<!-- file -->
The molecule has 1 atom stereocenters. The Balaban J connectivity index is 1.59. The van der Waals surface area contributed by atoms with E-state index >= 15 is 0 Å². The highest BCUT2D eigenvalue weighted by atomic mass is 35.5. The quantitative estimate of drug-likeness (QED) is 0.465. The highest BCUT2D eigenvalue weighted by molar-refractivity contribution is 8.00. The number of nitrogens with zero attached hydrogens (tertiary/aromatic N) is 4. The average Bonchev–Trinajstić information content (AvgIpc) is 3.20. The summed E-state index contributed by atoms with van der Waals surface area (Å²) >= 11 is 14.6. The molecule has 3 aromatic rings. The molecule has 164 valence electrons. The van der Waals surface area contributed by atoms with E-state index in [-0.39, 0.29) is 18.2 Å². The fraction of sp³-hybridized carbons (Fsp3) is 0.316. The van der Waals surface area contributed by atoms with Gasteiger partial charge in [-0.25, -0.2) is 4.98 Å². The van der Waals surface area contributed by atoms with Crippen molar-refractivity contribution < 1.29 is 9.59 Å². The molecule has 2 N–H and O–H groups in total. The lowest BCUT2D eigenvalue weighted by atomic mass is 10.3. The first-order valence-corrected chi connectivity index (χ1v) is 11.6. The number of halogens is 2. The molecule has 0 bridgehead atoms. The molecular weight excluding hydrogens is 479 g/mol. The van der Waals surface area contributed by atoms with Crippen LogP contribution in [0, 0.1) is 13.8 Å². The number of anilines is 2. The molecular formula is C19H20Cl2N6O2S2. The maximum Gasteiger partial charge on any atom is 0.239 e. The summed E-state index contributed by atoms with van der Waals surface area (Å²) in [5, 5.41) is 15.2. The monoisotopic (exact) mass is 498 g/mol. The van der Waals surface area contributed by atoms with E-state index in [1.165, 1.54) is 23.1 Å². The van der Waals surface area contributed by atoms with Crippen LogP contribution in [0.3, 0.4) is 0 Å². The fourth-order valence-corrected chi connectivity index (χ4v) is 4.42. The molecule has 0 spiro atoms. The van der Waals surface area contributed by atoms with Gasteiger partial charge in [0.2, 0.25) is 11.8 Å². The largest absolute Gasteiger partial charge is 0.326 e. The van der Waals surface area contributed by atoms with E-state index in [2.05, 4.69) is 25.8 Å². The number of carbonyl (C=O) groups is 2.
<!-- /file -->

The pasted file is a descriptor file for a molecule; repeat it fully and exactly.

The molecule has 1 atom stereocenters. The Balaban J connectivity index is 1.59. The van der Waals surface area contributed by atoms with E-state index >= 15 is 0 Å². The highest BCUT2D eigenvalue weighted by atomic mass is 35.5. The quantitative estimate of drug-likeness (QED) is 0.465. The highest BCUT2D eigenvalue weighted by molar-refractivity contribution is 8.00. The number of nitrogens with zero attached hydrogens (tertiary/aromatic N) is 4. The average Bonchev–Trinajstić information content (AvgIpc) is 3.20. The summed E-state index contributed by atoms with van der Waals surface area (Å²) >= 11 is 14.6. The molecule has 3 aromatic rings. The molecule has 164 valence electrons. The van der Waals surface area contributed by atoms with E-state index in [-0.39, 0.29) is 18.2 Å². The fraction of sp³-hybridized carbons (Fsp3) is 0.316. The van der Waals surface area contributed by atoms with Gasteiger partial charge in [-0.25, -0.2) is 4.98 Å². The van der Waals surface area contributed by atoms with Crippen molar-refractivity contribution < 1.29 is 9.59 Å². The molecule has 2 N–H and O–H groups in total. The lowest BCUT2D eigenvalue weighted by atomic mass is 10.3. The first-order valence-corrected chi connectivity index (χ1v) is 11.6. The number of halogens is 2. The molecule has 0 bridgehead atoms. The molecular weight excluding hydrogens is 479 g/mol. The van der Waals surface area contributed by atoms with Crippen LogP contribution in [0, 0.1) is 13.8 Å². The number of anilines is 2. The molecular formula is C19H20Cl2N6O2S2. The maximum Gasteiger partial charge on any atom is 0.239 e. The summed E-state index contributed by atoms with van der Waals surface area (Å²) in [5, 5.41) is 15.2. The monoisotopic (exact) mass is 498 g/mol. The van der Waals surface area contributed by atoms with E-state index in [1.165, 1.54) is 23.1 Å². The van der Waals surface area contributed by atoms with Crippen LogP contribution in [0.3, 0.4) is 0 Å². The fourth-order valence-corrected chi connectivity index (χ4v) is 4.42. The molecule has 0 spiro atoms. The van der Waals surface area contributed by atoms with Gasteiger partial charge in [0.2, 0.25) is 11.8 Å². The largest absolute Gasteiger partial charge is 0.326 e. The van der Waals surface area contributed by atoms with E-state index in [2.05, 4.69) is 25.8 Å². The number of carbonyl (C=O) groups is 2.